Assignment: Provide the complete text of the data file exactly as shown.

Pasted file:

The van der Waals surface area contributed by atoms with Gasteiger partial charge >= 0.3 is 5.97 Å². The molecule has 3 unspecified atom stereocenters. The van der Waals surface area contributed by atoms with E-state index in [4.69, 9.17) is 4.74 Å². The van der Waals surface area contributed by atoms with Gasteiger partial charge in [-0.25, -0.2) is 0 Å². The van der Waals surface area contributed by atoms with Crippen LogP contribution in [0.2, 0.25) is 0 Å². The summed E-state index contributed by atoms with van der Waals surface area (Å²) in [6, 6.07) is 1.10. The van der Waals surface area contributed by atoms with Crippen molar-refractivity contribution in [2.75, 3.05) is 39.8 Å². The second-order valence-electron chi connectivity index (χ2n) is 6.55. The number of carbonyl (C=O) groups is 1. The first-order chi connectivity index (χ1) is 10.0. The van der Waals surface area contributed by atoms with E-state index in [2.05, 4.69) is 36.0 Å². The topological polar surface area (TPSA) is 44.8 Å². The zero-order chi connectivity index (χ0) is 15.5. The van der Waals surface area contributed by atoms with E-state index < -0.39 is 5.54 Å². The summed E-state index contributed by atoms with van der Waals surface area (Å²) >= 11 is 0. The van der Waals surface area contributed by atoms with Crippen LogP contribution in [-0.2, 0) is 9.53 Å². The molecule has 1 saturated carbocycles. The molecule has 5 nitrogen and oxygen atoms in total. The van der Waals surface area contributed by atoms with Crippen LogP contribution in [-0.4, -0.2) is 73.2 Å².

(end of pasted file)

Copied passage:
The van der Waals surface area contributed by atoms with Gasteiger partial charge >= 0.3 is 5.97 Å². The molecule has 3 unspecified atom stereocenters. The van der Waals surface area contributed by atoms with E-state index in [4.69, 9.17) is 4.74 Å². The van der Waals surface area contributed by atoms with Gasteiger partial charge in [-0.25, -0.2) is 0 Å². The van der Waals surface area contributed by atoms with Crippen LogP contribution in [0.2, 0.25) is 0 Å². The summed E-state index contributed by atoms with van der Waals surface area (Å²) in [6, 6.07) is 1.10. The van der Waals surface area contributed by atoms with Crippen molar-refractivity contribution in [2.75, 3.05) is 39.8 Å². The second-order valence-electron chi connectivity index (χ2n) is 6.55. The number of carbonyl (C=O) groups is 1. The first-order chi connectivity index (χ1) is 10.0. The van der Waals surface area contributed by atoms with E-state index in [2.05, 4.69) is 36.0 Å². The topological polar surface area (TPSA) is 44.8 Å². The zero-order chi connectivity index (χ0) is 15.5. The van der Waals surface area contributed by atoms with E-state index < -0.39 is 5.54 Å². The summed E-state index contributed by atoms with van der Waals surface area (Å²) >= 11 is 0. The van der Waals surface area contributed by atoms with Crippen LogP contribution in [-0.2, 0) is 9.53 Å². The molecule has 1 saturated carbocycles. The molecule has 5 nitrogen and oxygen atoms in total. The van der Waals surface area contributed by atoms with Crippen LogP contribution in [-0.4, -0.2) is 73.2 Å².